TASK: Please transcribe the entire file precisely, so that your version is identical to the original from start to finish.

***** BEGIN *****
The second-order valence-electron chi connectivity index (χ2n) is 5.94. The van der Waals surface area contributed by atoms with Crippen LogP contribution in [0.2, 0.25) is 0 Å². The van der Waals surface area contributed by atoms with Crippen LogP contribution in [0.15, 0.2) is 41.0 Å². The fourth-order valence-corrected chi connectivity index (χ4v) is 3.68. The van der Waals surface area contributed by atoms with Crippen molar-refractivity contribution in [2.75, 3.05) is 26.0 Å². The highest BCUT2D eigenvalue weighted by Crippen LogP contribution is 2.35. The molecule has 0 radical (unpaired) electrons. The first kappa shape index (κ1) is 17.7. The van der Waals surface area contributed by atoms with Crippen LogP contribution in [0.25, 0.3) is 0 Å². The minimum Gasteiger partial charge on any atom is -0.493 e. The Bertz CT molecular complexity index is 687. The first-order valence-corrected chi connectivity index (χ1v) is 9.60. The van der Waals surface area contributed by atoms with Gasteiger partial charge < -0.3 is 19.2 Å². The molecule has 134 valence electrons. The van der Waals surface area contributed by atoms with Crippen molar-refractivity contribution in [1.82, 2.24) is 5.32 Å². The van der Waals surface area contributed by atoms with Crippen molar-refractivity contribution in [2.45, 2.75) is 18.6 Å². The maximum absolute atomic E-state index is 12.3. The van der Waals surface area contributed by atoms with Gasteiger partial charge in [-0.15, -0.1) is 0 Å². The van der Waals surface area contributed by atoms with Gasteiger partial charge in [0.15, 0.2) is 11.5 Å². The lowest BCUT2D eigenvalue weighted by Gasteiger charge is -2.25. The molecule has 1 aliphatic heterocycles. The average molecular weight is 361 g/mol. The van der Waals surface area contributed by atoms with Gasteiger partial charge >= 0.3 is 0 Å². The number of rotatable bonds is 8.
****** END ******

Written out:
The second-order valence-electron chi connectivity index (χ2n) is 5.94. The van der Waals surface area contributed by atoms with Crippen LogP contribution in [0.2, 0.25) is 0 Å². The van der Waals surface area contributed by atoms with Crippen LogP contribution in [0.15, 0.2) is 41.0 Å². The fourth-order valence-corrected chi connectivity index (χ4v) is 3.68. The van der Waals surface area contributed by atoms with Crippen molar-refractivity contribution in [2.75, 3.05) is 26.0 Å². The highest BCUT2D eigenvalue weighted by Crippen LogP contribution is 2.35. The molecule has 0 radical (unpaired) electrons. The first kappa shape index (κ1) is 17.7. The van der Waals surface area contributed by atoms with Crippen LogP contribution in [0.25, 0.3) is 0 Å². The minimum Gasteiger partial charge on any atom is -0.493 e. The Bertz CT molecular complexity index is 687. The first-order valence-corrected chi connectivity index (χ1v) is 9.60. The van der Waals surface area contributed by atoms with Gasteiger partial charge < -0.3 is 19.2 Å². The molecule has 134 valence electrons. The van der Waals surface area contributed by atoms with Crippen molar-refractivity contribution in [1.82, 2.24) is 5.32 Å². The van der Waals surface area contributed by atoms with Crippen molar-refractivity contribution in [2.45, 2.75) is 18.6 Å². The maximum absolute atomic E-state index is 12.3. The van der Waals surface area contributed by atoms with Gasteiger partial charge in [-0.15, -0.1) is 0 Å². The van der Waals surface area contributed by atoms with Gasteiger partial charge in [0.15, 0.2) is 11.5 Å². The lowest BCUT2D eigenvalue weighted by Gasteiger charge is -2.25. The molecule has 1 aliphatic heterocycles. The average molecular weight is 361 g/mol. The van der Waals surface area contributed by atoms with Gasteiger partial charge >= 0.3 is 0 Å². The number of rotatable bonds is 8.